Does Homeowners Insurance Cover Renovation Damage?

04 Dec

Renovating your home can be both thrilling and scary. It’s always fun to dream up a new look for your house and then watch it come into focus as the changes become reality. Renovations are often filled with anxiety, changes to the design and unpleasant surprises behind the walls. They can also come with damage that occurs during the renovation process.

A pipe is punctured by a drill, a ladder falls or your brand new hardwood floors are scratched up by the contractor, all of these are possible. 

In any of these situations, the cost to repair the damage can be budget busting but, in most cases, your homeowners insurance will step in to cover these types of bills. Unfortunately, there can be situations where you may be on the hook for the cost of repairs. 

Let’s have a quick look at your renovations and your homeowners insurance and what you should do to make sure you are protected:

Do Your Research Before the Work Starts

The first thing you should do is haul out your policy and read it over. Pay close attention to exclusions that may apply to your renovation work as well as any specific requirements you need to meet in regard to construction, renovations and other situations where your property is changing. 

Pay particularly close attention to the section called “causes of loss” section. This is usually the section that will spell out any exclusions that relate to construction or renovations. If you are unclear about anything, or have questions about potential exclusions, call your agent or insurance company for clarification. 

Notify Your Insurer 

Before you start the work of renovating your home, call your insurer and notify them of the changes you are planning to make. Your agent or insurance company should be able to answer any questions you have regarding coverage as well as advise you on your need to up your coverage levels if necessary. 

If you are completely gutting a kitchen, bathroom or adding a renovations, the cost to rebuild your home will most likely be headed up so you may need to up your coverage levels to cover these additional costs in the event your home is seriously damaged or destroyed.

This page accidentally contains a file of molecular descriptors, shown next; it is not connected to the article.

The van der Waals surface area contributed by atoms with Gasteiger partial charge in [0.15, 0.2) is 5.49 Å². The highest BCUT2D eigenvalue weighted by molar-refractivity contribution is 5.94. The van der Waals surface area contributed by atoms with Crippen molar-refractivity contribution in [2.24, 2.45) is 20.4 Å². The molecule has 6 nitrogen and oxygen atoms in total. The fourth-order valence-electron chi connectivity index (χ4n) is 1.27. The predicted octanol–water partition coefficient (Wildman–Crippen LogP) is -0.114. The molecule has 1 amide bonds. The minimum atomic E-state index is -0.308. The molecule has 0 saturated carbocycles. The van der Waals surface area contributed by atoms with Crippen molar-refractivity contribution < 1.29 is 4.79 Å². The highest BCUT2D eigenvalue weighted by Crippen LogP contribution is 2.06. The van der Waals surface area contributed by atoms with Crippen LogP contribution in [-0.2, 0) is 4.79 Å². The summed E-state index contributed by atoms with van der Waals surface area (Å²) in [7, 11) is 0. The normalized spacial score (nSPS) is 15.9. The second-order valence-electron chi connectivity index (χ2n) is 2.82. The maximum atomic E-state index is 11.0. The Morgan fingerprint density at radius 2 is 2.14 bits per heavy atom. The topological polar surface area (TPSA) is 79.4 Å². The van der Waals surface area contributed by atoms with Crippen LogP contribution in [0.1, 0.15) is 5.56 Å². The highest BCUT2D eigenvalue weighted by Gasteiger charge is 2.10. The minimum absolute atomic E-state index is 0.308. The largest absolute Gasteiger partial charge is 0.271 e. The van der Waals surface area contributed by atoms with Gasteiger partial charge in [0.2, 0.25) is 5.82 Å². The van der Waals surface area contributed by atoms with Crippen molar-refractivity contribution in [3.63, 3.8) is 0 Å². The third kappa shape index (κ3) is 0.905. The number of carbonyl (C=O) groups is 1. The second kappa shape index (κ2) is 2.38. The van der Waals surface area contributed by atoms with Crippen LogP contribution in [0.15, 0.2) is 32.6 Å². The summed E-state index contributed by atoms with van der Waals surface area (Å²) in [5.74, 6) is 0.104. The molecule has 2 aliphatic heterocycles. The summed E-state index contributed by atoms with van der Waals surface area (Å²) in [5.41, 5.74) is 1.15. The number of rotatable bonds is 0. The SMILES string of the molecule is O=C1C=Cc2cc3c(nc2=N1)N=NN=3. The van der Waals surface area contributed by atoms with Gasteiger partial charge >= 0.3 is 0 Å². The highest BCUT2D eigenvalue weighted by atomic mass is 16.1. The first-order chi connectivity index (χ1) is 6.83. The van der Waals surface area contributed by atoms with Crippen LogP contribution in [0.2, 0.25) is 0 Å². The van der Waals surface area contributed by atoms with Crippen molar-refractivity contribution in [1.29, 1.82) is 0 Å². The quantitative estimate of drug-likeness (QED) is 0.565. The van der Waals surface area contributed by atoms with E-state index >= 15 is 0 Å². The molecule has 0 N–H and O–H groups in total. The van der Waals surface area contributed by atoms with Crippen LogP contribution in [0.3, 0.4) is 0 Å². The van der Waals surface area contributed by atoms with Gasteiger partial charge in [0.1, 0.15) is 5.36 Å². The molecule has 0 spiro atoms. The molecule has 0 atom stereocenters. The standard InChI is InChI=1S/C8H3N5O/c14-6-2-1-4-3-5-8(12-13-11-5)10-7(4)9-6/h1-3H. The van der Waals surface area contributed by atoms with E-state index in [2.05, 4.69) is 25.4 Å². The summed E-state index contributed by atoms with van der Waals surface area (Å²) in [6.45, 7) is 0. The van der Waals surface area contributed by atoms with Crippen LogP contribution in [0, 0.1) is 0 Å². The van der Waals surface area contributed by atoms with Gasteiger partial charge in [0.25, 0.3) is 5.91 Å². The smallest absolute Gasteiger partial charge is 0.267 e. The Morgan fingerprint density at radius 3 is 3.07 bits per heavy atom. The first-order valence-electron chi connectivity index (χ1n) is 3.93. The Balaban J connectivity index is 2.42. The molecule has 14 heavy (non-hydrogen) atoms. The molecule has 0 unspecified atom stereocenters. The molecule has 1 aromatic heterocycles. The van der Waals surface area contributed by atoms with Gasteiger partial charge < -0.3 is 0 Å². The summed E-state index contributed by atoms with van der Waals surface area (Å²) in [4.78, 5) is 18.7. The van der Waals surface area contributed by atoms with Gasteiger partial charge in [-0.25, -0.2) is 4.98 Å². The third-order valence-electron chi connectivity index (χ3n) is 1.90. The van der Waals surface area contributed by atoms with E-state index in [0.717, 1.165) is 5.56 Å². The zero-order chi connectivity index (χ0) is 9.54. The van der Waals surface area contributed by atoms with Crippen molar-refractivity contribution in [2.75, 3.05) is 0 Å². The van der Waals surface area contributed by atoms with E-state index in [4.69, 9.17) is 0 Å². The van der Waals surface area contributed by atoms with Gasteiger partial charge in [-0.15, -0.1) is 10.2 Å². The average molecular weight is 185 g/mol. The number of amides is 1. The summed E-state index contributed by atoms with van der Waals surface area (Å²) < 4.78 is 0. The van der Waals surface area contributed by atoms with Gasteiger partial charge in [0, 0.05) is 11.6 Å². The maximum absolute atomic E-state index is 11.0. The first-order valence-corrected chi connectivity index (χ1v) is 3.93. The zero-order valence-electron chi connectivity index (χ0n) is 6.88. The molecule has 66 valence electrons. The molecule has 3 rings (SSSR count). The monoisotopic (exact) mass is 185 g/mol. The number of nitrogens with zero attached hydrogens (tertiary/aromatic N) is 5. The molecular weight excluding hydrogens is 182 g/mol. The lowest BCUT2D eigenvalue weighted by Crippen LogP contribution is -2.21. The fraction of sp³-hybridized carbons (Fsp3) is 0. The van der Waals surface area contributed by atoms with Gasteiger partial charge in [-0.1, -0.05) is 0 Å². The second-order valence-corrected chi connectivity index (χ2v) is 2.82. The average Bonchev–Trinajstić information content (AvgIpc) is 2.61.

If you fail to up your coverage after a renovation to the correct coverage levels, you may find yourself short on coverage if your home is destroyed or seriously damaged. If that is the case, you will have to cover the remaining expenses once your coverage has been exceeded.

What is Covered During the Renovation?

Damage caused by a renovation should be covered by your insurance policy as long as it is caused by a covered peril. Water damage, theft, fire, explosions and even vandalism are covered by a standard policy.

If you contractor ends up causing water damage to your home, starts a fire, drops a ladder or other heavy equipment onto your new countertops, or turns out to be a con artist who robs your home, the damage should be covered. This coverage extends to the outside of your home as well. Most homeowner insurance policies also cover detached structures on your property, so if you need to renovate a barn or outbuilding, you should be protected.

What is Not Covered by Your Insurance

While most accidental accidents are covered, there is no coverage for shoddy work. If you hire a less than stellar contractor, you will have to cover the cost to redo the work. It is possible to go after the contractor’s general liability insurance but if the contractor is bad enough to do lousy work, there is a good chance they are not carrying insurance. 

The main goal of insurance is to help protect against sudden and accidental damage, it does not pay to repair poor work or even damage that is caused by a lack of maintenance. It is your responsibility to maintain your home and if a lack of maintenance leads to a claim, it may be denied. 

While shoddy work is not covered, if your contractor damages your home, your insurance company should cover the damage and then go after the contractors insurance company for repayment. 

Your Neighbors Home is Damaged

If the damage ends up happening to your neighbor’s house,  they will have to take it up with the contractor’s insurance company. As an example, if the contractors ladder falls over the fence and crashes through the neighbor’s picture window, this damage would fall to the contractor’s insurance policy, not yours.

This is why it is always important to check that your contractor is fully licensed, insured and bonded before they start a job. Ask to see their insurance certificate and check the coverage dates to make sure it has not expired. If you have any doubts about the insurance paperwork, call the insurance company directly to verify coverage and coverage levels. 

If you hire an uninsured contractor your neighbor could come after you for the damages. Always verify anyone’s credentials that are working on your property. 

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